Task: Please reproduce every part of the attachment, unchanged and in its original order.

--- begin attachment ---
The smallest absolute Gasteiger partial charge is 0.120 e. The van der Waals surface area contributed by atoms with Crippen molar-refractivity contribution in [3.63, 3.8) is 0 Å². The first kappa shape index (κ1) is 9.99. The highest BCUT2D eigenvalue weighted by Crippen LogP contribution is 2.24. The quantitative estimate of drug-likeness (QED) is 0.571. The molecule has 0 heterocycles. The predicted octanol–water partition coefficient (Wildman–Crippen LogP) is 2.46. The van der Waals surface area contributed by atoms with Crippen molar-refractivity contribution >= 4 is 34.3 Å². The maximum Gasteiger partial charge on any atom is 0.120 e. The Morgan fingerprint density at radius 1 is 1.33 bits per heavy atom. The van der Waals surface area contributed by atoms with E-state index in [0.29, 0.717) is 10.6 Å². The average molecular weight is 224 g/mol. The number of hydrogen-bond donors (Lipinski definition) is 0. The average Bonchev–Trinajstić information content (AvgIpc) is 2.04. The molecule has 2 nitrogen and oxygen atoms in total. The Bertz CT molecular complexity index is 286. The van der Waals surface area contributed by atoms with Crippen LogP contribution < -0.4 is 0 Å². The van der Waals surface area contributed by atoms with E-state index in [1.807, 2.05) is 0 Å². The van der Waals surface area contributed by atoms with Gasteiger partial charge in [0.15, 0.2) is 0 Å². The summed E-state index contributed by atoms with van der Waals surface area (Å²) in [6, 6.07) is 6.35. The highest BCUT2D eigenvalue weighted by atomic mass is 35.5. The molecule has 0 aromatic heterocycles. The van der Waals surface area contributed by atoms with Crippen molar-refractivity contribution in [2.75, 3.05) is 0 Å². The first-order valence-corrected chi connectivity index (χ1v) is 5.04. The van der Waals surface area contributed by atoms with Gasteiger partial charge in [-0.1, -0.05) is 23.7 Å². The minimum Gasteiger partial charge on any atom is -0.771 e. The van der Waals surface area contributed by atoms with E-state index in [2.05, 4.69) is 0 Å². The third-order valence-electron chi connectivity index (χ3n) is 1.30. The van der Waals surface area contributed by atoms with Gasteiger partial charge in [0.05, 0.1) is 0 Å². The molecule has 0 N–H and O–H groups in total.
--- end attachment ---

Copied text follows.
The smallest absolute Gasteiger partial charge is 0.120 e. The van der Waals surface area contributed by atoms with Crippen molar-refractivity contribution in [3.63, 3.8) is 0 Å². The first kappa shape index (κ1) is 9.99. The highest BCUT2D eigenvalue weighted by Crippen LogP contribution is 2.24. The quantitative estimate of drug-likeness (QED) is 0.571. The molecule has 0 heterocycles. The predicted octanol–water partition coefficient (Wildman–Crippen LogP) is 2.46. The van der Waals surface area contributed by atoms with Crippen molar-refractivity contribution >= 4 is 34.3 Å². The maximum Gasteiger partial charge on any atom is 0.120 e. The Morgan fingerprint density at radius 1 is 1.33 bits per heavy atom. The van der Waals surface area contributed by atoms with E-state index in [0.29, 0.717) is 10.6 Å². The average molecular weight is 224 g/mol. The number of hydrogen-bond donors (Lipinski definition) is 0. The average Bonchev–Trinajstić information content (AvgIpc) is 2.04. The molecule has 2 nitrogen and oxygen atoms in total. The Bertz CT molecular complexity index is 286. The van der Waals surface area contributed by atoms with Crippen LogP contribution < -0.4 is 0 Å². The van der Waals surface area contributed by atoms with E-state index in [1.807, 2.05) is 0 Å². The van der Waals surface area contributed by atoms with Gasteiger partial charge in [0.15, 0.2) is 0 Å². The summed E-state index contributed by atoms with van der Waals surface area (Å²) in [6, 6.07) is 6.35. The highest BCUT2D eigenvalue weighted by atomic mass is 35.5. The molecule has 0 aromatic heterocycles. The van der Waals surface area contributed by atoms with Crippen molar-refractivity contribution in [2.75, 3.05) is 0 Å². The first-order valence-corrected chi connectivity index (χ1v) is 5.04. The van der Waals surface area contributed by atoms with Gasteiger partial charge in [-0.1, -0.05) is 23.7 Å². The minimum Gasteiger partial charge on any atom is -0.771 e. The van der Waals surface area contributed by atoms with E-state index in [2.05, 4.69) is 0 Å². The third-order valence-electron chi connectivity index (χ3n) is 1.30. The van der Waals surface area contributed by atoms with Gasteiger partial charge in [0.05, 0.1) is 0 Å². The molecule has 0 N–H and O–H groups in total.